Asian countries will benefit from 'Chinese dream'
2013-06-04 18:00


KUALA LUMPUR - The "Chinese dream" will benefit Asia and the world while opening up new opportunities for other countries to realize their own dreams or visions, a senior Chinese lawmaker said Tuesday, 4 June 2013.

Speaking at the 27th Asia-Pacific Roundtable forum, Fu Ying, chairwoman of the Foreign Affairs Committee of China's National People's Congress, briefed the fellow participants on the concept of "Chinese dream" and how it relates to Asia and the world.

Quoting Chinese President Xi Jinping's speech after he was elected by delegates of the 12th National People's Congress as the country's top leader in March, Fu said the "Chinese dream" is as much as a dream of the whole nation and a dream for every individual Chinese.

"So the 'Chinese dream' is for individuals to have better lives and for the country to provide conditions for achieving it, and individual efforts would add to the country's prosperity."

China achieved significant economic growth in the past three decades, with hundreds of millions lifted from poverty. But Fu said the Chinese people are not "necessarily" happier now, as the younger generation "found themselves struggling to meet life's demands from high mortgage, competition in jobs to rising cost of living."

"As China is going beyond basic needs, people are embracing new dreams," she said.

"The concept of the 'Chinese dream' came just in time. It reflects the reality in China and people's expectations and serves the need to unite the people to achieve a higher objective."

On the relations between the "Chinese dream" and China's neighbors and the outside world, Fu said "the 'Chinese dream' can' t be realized without a good external environment and in return the 'Chinese dream' will add to peace and prosperity of the region and the world."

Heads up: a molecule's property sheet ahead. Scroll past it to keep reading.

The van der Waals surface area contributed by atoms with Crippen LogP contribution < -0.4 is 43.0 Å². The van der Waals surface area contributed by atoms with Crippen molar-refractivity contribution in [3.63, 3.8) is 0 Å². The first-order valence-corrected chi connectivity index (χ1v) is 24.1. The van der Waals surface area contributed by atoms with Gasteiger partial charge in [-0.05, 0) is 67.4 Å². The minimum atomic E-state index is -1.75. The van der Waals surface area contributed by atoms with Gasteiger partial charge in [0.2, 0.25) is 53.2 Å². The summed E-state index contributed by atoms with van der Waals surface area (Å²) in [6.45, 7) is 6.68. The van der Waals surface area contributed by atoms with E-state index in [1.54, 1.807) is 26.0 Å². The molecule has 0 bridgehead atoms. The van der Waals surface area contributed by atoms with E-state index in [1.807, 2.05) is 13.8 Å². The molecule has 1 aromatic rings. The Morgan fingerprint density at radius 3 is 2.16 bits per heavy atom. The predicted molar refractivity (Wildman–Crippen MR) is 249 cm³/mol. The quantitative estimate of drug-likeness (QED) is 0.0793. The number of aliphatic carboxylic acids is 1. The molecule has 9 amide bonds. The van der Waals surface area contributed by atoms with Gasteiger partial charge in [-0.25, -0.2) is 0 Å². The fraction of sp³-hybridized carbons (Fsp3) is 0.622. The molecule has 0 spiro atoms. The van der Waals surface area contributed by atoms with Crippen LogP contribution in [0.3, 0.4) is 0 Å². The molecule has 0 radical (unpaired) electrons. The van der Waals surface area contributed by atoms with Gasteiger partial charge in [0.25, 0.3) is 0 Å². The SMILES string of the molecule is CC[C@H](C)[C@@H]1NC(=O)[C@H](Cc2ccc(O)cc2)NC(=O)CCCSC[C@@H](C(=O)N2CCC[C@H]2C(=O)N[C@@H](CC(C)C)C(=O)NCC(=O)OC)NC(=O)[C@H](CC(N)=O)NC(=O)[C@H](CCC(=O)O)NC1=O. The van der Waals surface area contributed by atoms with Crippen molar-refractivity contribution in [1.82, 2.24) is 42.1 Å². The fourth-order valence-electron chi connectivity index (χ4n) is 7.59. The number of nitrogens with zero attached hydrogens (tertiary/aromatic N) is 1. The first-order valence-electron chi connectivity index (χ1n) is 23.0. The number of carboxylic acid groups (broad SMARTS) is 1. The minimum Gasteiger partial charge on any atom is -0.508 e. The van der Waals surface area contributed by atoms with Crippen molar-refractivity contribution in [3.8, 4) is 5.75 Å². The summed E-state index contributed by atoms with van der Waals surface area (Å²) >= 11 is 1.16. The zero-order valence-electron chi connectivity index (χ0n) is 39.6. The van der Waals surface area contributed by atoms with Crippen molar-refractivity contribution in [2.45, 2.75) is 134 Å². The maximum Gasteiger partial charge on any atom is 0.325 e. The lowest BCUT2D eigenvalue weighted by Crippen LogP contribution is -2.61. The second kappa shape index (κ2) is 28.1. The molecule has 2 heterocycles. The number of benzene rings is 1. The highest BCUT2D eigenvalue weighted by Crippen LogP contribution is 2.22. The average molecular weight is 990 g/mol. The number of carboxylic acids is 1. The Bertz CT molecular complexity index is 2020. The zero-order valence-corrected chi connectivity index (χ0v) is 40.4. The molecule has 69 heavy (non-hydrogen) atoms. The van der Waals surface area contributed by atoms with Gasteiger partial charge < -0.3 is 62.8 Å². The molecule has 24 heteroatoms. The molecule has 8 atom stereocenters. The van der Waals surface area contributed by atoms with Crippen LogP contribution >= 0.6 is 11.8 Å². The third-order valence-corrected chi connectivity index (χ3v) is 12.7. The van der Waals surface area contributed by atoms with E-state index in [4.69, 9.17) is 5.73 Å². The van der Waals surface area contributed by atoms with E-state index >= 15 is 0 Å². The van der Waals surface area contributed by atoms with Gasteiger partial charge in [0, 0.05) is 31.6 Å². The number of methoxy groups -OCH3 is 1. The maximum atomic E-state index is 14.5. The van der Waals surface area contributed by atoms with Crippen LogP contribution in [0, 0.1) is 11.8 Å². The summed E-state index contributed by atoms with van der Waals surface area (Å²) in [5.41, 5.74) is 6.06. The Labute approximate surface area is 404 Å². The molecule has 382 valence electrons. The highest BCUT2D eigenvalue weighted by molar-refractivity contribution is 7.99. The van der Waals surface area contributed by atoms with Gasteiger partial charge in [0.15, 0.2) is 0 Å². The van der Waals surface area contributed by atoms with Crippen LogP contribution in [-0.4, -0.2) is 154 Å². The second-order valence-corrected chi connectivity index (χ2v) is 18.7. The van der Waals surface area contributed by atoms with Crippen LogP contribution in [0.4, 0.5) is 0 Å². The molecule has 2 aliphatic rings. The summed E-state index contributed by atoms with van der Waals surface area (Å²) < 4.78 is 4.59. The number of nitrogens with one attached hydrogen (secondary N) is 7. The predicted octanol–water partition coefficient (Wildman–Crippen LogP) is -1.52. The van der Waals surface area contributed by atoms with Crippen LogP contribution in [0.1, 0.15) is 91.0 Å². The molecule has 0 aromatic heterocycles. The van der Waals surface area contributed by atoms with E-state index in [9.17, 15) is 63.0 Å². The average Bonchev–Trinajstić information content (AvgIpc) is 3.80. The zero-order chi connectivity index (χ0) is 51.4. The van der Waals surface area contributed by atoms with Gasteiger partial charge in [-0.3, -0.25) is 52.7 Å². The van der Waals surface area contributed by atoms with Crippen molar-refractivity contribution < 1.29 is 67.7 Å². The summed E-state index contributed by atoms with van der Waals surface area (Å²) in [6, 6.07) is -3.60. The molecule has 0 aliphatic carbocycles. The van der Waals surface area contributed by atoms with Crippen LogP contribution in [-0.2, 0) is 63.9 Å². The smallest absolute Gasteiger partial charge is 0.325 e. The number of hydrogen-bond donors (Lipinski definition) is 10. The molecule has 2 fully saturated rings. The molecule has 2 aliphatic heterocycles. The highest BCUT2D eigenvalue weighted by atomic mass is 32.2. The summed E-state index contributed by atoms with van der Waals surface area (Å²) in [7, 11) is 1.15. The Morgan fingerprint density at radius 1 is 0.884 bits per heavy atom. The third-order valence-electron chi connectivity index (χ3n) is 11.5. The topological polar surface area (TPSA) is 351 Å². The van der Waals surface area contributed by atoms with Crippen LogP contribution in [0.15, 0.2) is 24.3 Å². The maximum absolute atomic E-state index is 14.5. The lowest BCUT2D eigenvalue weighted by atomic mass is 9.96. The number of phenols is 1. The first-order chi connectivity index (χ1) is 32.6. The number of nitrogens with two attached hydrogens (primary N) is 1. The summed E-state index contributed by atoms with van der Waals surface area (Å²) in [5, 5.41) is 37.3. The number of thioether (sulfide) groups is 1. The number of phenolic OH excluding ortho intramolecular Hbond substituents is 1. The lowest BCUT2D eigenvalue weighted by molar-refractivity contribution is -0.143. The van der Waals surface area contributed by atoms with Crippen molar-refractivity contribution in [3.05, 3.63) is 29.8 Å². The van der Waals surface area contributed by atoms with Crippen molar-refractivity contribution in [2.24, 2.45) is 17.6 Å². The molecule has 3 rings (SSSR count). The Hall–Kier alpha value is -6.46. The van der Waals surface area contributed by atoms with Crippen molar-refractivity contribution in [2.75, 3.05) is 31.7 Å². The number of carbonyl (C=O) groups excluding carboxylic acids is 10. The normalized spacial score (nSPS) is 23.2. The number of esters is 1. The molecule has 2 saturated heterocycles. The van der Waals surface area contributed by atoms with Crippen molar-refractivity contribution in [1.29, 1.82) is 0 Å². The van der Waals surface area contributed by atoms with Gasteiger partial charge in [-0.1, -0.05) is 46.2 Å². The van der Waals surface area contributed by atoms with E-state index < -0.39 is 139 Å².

The seasoned diplomat and former vice foreign minister of China said her country has greatly benefited from a peaceful and cooperative environment and China's regional policy of peace, domestic stability and prosperity are important contributors to the region.

According to Fu, in 2012, China's contribution to Asia's development was 58 percent and China's trade with the rest of Asia amounted to $1.3 trillion.

Half of China's $77 billion of overseas investment is in Asia and China has become the largest trading partner of Malaysia, Vietnam as well as Japan and South Korea.

Meanwhile, Chinese tourists made 83 million overseas travels, of which more than 90 percent were to other Asian countries, among which Malaysia, Thailand and South Korea were their favorites.

Citing China's 12th Five-Year Program, which includes goods imports worth $10 trillion and a total overseas investment of $500 billion, Fu said "achieving the 'Chinese dream' will bring more opportunities for Asia and therefore help the realization of the dreams or visions of other countries in the region."

"The 'Chinese dream' is also part of the dream of many in the developing world who now have a great opportunity to grow their economy," she added.

Fu stressed that China's emphasis for the region is to further promote regional economic integration including upgrading Free Trade Agreements (FTAs) with ASEAN while facilitating China-Japan- South Korea FTA as well as Regional Comprehensive Economic Partnership (RCEP).

Another emphasis would be maintaining the general peace in the region, she said.

On the South China Sea, Fu told the forum that China hopes relevant parties to the Declaration of Conduct of Parties in the South China Sea (DOC), which was signed by China and ASEAN countries in 2002, to honor their commitments.

China also prefers that the Code of Conduct on the South China Sea (COC) be worked out on the basis of confidence in each other's behavior.

"China would react to steps going beyond the DOC and the purpose is still to bring the issue back to the right track," she said.